The ants have a cozier relationship with the green coffee scale, a flat, featureless insect that is a serious coffee pest in some regions, but not on the farm where the study was done. Azteca protects the scale from predators and parasites in return for honeydew, a sweet, sticky liquid the scale secretes. One of those predators is the lady beetle (Azya orbigera), whose adult and larval forms both feed on scale. When an adult beetle tries to attack a scale insect, the ants chase it away. But beetle larvae, which are covered with waxy gunk that gums up the ants' mouthparts, are able to polish off plenty of scale. The ants even aid the murderous larvae, albeit inadvertently. In the course of shooing off parasitic wasps that attack scale, the ants also scare away bugs that parasitize beetle larvae.
The beetles also seem to influence the ants' distribution patterns by preying on the scale, on which the ants depend for honeydew. The researchers explored the relationship using theoretical modeling and found that if ants take over the whole plantation, the beetle goes extinct because adult beetles can't get enough to eat. If the ants disappear from the farm, the beetles go extinct because the larvae starve. But if ants are confined to clusters, due to the influences of both beetles and parasitic flies, the beetles thrive and keep the scale insects under control.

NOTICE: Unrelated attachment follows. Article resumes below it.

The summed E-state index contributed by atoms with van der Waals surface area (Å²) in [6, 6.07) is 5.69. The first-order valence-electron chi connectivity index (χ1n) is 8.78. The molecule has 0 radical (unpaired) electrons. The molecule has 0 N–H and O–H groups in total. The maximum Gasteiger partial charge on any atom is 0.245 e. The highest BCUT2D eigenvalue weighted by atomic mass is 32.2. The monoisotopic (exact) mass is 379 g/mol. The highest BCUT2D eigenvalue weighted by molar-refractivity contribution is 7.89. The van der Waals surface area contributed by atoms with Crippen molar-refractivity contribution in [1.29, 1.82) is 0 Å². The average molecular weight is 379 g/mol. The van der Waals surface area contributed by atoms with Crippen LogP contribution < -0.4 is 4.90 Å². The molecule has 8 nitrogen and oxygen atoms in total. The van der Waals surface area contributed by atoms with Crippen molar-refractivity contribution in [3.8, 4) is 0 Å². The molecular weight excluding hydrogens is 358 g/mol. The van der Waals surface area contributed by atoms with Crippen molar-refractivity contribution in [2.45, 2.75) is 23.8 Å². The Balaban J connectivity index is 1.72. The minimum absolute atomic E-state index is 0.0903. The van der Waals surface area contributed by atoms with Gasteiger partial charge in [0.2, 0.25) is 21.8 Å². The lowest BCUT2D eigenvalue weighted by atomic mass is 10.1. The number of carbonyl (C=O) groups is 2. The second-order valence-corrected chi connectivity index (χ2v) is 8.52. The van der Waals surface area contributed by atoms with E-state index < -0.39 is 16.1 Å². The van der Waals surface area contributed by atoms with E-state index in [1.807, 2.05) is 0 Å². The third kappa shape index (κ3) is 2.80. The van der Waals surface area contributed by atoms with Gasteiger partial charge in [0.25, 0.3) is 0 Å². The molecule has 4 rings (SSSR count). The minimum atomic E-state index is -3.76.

"The interesting thing is that the beetles could not exist except for the highly patterned ant population, but it could be those very same beetles causing the pattern formation in the first place," said Vandermeer, who is the Asa Gray Distinguished University Professor of Ecology and Evolutionary Biology. "The beetle creates the conditions for its own survival."
The white halo fungus, a disease of scale insects, also enters in. The disease occurs here and there throughout the farm but runs rampant only where la
|Contact: Nancy Ross-Flanigan|
University of Michigan